Minnesota dad cutting his hair to raise money for Rett Syndrome research

Chuck Evert grew out his hair during the pandemic and now will be cutting his locks as part of a fundraiser for research for Rett Syndrome.

Chuck Evert has been growing his hair for the last 14 months. While he jokes that it primarily is to annoy his wife, he adds that mandatory shutdowns due to the pandemic also played a role. 

His long hair has allowed him to transform into some of pop culture’s best, including Chuck "Doc Brown" Evert to resemble the fictional character in the Back to the Future franchise, and "Chuck The Sequel Evert" - a play from the movie "Dumb and Dumber."

His family and friends are tired of the longer hair, but Evert says he didn’t want to cut it off without something in exchange. 

"It was my wife’s idea," he told FOX 9. "I told her this stuff has to go because it starts getting warm.  She said, ‘Maybe we should do a fundraiser.'"

Now, he’s raising money in honor of his daughter who was diagnosed with Rett Syndrome at two years old. Rett Syndrome is a rare genetic neurological disorder order that impacts a child’s development. According to the International Rett Syndrome Foundation, it affects 1 in 10,000 females and is even more rare in males. 

"There are about 8,000 cases in the United States," Evert wrote online for the fundraiser called Chuck’s Cut For Rett. "The gene in question plays a key role in babies’ development. When that gene cannot function properly the child cannot meet their milestones. This means that my daughter is non-verbal, has no purposeful hand skills, and cannot walk without assistance."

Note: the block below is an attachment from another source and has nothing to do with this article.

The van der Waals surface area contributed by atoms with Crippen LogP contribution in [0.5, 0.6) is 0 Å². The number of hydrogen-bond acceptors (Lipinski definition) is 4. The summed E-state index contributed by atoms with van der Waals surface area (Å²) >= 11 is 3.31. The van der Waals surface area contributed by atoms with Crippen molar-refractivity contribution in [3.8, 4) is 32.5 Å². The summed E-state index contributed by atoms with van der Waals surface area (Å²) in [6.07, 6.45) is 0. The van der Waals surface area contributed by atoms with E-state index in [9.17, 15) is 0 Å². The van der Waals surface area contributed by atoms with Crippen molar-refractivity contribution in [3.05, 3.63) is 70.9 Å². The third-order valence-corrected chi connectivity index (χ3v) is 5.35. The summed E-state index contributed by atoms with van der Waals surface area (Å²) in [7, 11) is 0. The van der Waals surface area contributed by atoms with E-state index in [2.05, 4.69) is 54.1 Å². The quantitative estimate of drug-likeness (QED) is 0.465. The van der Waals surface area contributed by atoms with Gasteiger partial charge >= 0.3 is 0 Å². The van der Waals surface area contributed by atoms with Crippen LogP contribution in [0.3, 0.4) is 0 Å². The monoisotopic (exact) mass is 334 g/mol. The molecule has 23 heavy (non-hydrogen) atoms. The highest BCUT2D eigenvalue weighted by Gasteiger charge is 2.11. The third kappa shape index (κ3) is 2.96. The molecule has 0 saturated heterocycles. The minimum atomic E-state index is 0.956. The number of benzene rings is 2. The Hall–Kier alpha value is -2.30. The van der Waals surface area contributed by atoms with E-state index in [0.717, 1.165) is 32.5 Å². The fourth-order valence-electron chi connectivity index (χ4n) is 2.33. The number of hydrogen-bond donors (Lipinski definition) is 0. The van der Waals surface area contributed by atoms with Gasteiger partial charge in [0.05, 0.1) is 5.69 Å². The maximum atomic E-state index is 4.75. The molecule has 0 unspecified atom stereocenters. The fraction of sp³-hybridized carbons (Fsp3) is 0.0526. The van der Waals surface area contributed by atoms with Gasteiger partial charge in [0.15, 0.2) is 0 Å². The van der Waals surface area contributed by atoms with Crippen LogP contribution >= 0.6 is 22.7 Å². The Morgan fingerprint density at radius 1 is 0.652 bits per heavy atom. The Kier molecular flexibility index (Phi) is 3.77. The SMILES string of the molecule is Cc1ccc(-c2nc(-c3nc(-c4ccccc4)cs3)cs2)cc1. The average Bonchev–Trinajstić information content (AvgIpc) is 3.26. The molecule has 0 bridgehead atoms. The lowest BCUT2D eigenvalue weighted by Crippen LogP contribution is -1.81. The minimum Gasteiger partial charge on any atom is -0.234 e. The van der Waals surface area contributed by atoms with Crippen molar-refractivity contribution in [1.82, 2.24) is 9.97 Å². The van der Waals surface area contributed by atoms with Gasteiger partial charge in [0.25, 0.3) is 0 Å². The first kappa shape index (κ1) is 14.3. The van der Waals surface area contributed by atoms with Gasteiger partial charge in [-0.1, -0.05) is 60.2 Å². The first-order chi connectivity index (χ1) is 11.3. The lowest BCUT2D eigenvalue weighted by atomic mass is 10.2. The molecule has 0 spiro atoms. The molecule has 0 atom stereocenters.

The money raised will go to Gillette Children’s Specialty Healthcare in Saint Paul – a hospital very special to the Everts.

"They are a huge part of our family," said Evert. "It’s like a family reunion rather than going to the doctor."

When the Everts’ daughter was diagnosed in 2000, Evert said the only clinic in the United States that specialized in Rett Syndrome was Baylor University in Texas. Today, it is known as only one of 14 hospitals designated a Clinical Research Center of Excellence by the Rett Syndrome Foundation.

"Gillette is a center of excellence for Rett Syndrome. They have been here through our entire journey as our daughter is 23 now," he said.

Evert told his family if he raised $2,000, then he would cut his hair. Word got around and he raised four times the amount and now has more than $8,600 to donate to the hospital. 

And while he’s losing what he calls the "man bun," he’s gaining so much more for research for children like his daughter.  

"I can’t say enough about the people who supported us during this," Evert said emotionally. "It’s pretty cool."

The big chop haircut will take place on July 1 at 6:15 pm. You can watch it live on Facebook.